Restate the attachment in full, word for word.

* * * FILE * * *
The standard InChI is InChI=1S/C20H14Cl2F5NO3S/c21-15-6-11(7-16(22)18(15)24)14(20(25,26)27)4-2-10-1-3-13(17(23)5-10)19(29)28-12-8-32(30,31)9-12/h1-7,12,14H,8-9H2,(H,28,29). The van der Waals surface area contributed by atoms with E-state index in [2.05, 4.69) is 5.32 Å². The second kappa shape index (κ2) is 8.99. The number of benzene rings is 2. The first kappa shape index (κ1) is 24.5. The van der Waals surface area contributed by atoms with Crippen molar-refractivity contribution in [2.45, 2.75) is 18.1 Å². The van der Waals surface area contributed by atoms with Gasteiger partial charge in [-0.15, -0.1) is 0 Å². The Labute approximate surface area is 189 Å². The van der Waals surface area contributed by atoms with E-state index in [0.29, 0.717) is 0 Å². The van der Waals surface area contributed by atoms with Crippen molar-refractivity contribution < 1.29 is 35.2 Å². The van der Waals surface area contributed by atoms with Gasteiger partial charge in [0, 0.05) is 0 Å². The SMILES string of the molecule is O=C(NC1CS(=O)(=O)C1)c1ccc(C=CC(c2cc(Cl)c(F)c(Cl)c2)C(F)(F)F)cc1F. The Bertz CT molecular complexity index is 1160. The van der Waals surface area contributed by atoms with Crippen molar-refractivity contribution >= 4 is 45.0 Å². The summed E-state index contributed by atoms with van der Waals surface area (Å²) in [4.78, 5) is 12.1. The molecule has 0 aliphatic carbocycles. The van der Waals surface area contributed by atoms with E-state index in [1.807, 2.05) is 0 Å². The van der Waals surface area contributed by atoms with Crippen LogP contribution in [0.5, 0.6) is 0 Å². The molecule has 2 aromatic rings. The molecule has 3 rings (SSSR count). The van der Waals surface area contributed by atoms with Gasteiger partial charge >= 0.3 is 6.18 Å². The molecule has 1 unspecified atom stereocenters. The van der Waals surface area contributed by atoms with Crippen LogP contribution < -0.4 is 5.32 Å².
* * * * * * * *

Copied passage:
The standard InChI is InChI=1S/C20H14Cl2F5NO3S/c21-15-6-11(7-16(22)18(15)24)14(20(25,26)27)4-2-10-1-3-13(17(23)5-10)19(29)28-12-8-32(30,31)9-12/h1-7,12,14H,8-9H2,(H,28,29). The van der Waals surface area contributed by atoms with E-state index in [2.05, 4.69) is 5.32 Å². The second kappa shape index (κ2) is 8.99. The number of benzene rings is 2. The first kappa shape index (κ1) is 24.5. The van der Waals surface area contributed by atoms with Crippen molar-refractivity contribution in [2.45, 2.75) is 18.1 Å². The van der Waals surface area contributed by atoms with Gasteiger partial charge in [-0.15, -0.1) is 0 Å². The Labute approximate surface area is 189 Å². The van der Waals surface area contributed by atoms with E-state index in [0.29, 0.717) is 0 Å². The van der Waals surface area contributed by atoms with Crippen molar-refractivity contribution < 1.29 is 35.2 Å². The van der Waals surface area contributed by atoms with Gasteiger partial charge in [0, 0.05) is 0 Å². The SMILES string of the molecule is O=C(NC1CS(=O)(=O)C1)c1ccc(C=CC(c2cc(Cl)c(F)c(Cl)c2)C(F)(F)F)cc1F. The Bertz CT molecular complexity index is 1160. The van der Waals surface area contributed by atoms with Crippen molar-refractivity contribution >= 4 is 45.0 Å². The summed E-state index contributed by atoms with van der Waals surface area (Å²) in [4.78, 5) is 12.1. The molecule has 0 aliphatic carbocycles. The van der Waals surface area contributed by atoms with E-state index in [1.807, 2.05) is 0 Å². The van der Waals surface area contributed by atoms with Crippen LogP contribution in [0.5, 0.6) is 0 Å². The molecule has 2 aromatic rings. The molecule has 3 rings (SSSR count). The van der Waals surface area contributed by atoms with Gasteiger partial charge >= 0.3 is 6.18 Å². The molecule has 1 unspecified atom stereocenters. The van der Waals surface area contributed by atoms with Crippen LogP contribution < -0.4 is 5.32 Å².